Iraq: Fields of Asphodel

Down the dank mouldering paths and past the Ocean’s streams they went
And past the White Rock and the Sun’s Western Gates and past
The Land of Dreams, and soon they reached the fields of asphodel
Where the dead, the burnt-out wraiths of mortals make their home.
                 
The Odyssey (24.5-9)

A couple months in, as initial enthusiasm wanes, frustration starts to mount.  It’s inevitable.

At first I took it all so seriously, tried to make a difference, really wanted to affect change.  I didn’t join the Army to sit on the sidelines and watch entropy in action.  Now that we’re here though, coach isn’t terribly enthusiastic about letting us play; the fans rushed the field early on and no one knows where the ball went.  The grass is overgrown, goalposts hang akimbo, and I think the referee has traded his starter pistol for a Kalashnikov…

The mobilization process was one big pep rally, full of you’re doing great things for your country and you’re the force needed to bring a historic victory ‘s.  Optimism runs rampant at first, infecting all sorts of common sense and leading to hallucinations of hope.

We were no different.  Our first month here productivity jumped 40% from the unit we replaced.  We were bright eyed, enthusiastic, and it showed.  But the more we did the more things stayed the same.

It was an annoying jam.  We couldn’t bury ourselves in field manuals to discover tried-and-true solutions.  Even history came up pretty short; Vietnam offered a few parallels, a lesson or two, but the comparison also invited damned inevitability.

Kind of like our base defense plan.  They call it the “Alamo Plan,” the way we should secure the fort if barbarians are at the gate.  Each base had its own Alamo Plan that was reassuring insofar as the practiced actions would help us maintain a tactically superior position.  Less reassuring was the name.  Now, I didn’t pay much attention in U.S. History, but I think I remember what happened at the Alamo.  Spoiler alert: it didn’t end well for the soldiers there.

This probably won’t either.  There are some disturbing statistics out there on how many soldiers return home from Iraq and Afghanistan with PTSD.  But what of the soldiers coming back not with battle injuries but significantly altered outlook?  PTSD is a combat injury; now that combat is “over” and it’s only stability and support operations I think we deserve an acronym for the death of faith beyond WTF.  I propose TIRED: Theater Induced Rates of Ennui and Dissatisfaction.

I see a lot of TIRED folks around here.  The guys who have been here a few weeks or a month are only in the beginning stages, still holding on to the last scraps of possibility.  Maybe if we try to emphasize X?  Or teach the Iraqis Y?  Or spin around in a circle three times while reciting the alphabet backwards?  Maybe that will do something?  Z-Y-X-W-T-V- crap.  Again, Z-Y-X-W-V-U-T-S-R-Q-P-M- damn it.  Third time’s the charm, Z-Y-X…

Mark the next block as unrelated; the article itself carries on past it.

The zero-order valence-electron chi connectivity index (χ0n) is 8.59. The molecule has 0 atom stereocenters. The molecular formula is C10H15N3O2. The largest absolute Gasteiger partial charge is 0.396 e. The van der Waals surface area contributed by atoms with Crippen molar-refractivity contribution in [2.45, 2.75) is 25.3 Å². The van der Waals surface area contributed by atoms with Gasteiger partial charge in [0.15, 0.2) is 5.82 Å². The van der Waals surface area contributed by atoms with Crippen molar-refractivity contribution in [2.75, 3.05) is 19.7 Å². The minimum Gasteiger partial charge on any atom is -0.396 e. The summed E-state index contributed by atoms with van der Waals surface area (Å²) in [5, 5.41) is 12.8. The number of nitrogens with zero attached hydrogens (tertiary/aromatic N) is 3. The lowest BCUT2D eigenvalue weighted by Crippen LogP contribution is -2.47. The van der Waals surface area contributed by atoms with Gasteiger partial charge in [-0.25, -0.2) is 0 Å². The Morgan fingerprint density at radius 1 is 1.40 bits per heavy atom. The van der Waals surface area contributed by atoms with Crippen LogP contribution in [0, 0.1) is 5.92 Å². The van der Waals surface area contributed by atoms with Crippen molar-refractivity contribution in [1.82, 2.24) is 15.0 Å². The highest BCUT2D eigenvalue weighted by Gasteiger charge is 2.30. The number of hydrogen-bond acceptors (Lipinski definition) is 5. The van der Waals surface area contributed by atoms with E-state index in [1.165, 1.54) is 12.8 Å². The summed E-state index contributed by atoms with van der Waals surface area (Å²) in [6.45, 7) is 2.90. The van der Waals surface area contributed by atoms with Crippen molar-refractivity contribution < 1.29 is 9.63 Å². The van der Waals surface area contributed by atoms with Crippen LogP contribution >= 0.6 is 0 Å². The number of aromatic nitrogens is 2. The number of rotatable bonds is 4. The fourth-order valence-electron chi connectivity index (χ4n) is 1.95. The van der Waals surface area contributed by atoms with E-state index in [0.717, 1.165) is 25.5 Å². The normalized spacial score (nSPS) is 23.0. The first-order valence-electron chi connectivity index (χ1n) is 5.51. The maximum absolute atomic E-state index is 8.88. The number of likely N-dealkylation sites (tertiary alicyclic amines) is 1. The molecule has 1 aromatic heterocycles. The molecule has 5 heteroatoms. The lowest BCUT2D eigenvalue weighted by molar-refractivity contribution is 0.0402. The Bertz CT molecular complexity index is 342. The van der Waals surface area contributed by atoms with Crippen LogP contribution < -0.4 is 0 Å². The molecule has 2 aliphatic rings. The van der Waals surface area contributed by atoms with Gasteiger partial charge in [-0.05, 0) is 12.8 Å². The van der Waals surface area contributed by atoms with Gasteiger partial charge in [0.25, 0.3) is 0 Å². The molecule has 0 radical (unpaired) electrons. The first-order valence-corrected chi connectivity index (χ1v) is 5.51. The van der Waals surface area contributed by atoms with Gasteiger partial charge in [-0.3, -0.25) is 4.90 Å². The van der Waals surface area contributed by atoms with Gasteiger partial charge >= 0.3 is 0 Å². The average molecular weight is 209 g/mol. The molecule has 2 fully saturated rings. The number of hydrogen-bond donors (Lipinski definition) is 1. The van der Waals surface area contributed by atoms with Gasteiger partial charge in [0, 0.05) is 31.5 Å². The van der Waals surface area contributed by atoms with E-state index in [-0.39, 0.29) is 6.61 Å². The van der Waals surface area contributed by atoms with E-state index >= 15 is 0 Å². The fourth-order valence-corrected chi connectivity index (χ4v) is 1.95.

The problem is, just about every solution inevitably raises another new, more intractable obstacle.  When good intentions mark the road to Hell, what the hell path are you supposed to take?

We are stuck at an impasse on a trail winding its way up the Mount of Purgatory, examining options.  We could follow the path back to the Inferno.  An option, but hardly palatable and definitely counterproductive.  On the other hand, charging forward blindly will only guarantee we stumble down the slope.

Me, playing Vladimir:  “Well? What do we do?”

The Generals, reprising the role of Estragon: “Don’t let’s do anything. It’s safer.”

I didn’t join the Army for that.  If only I had the foresight to pack climbing gear.  If only that metaphorical harness, rope, and carabiner held a tangible representation here in the real world.

How young I once was, when I thought I had all the answers to our foreign policy nightmares.  I can hear my impassioned undergraduate self now:  “What we really need is to incentivize support for a participatory central government so a majority of the citizenry are motivated by enlightened self-interest.  Install rigid checks and balances on the branches of the Iraqi government to stave off bureaucratic balkanization, enact harsh penalties for corruption and cronyism, invigorate economic development…”

I thought about things rationally but erred in assuming a public willing to sacrifice in the short term for greater benefit down the road, politicians who linked their personal success with that of their country.  Precious innocence; I am tempted to tie a cute little bow around this adorable memory of me.  I was a paragon of educated naïveté.

It wasn’t that I was misguided, per se; my assumptions were logical if there existed a reason to believe that, in the end, stability will reign.  Matt Damon’s character in Syriana, speaking to a Saudi Prince:  “You know what the business world thinks of you? They think a hundred years ago you were living in tents out here in the desert chopping each other’s heads off, and that’s exactly where you’ll be in another hundred years!”

I thought that line was hilarious until I realized a lot of Iraqi politicians agreed: get what you can, while you can, before it comes down to dust.  No way I can get a horse to drink if he can’t be led to water and lets loose a swift kick if I so much as try.

Elysium, the Land of Dreams, is a Greek concept anyways.

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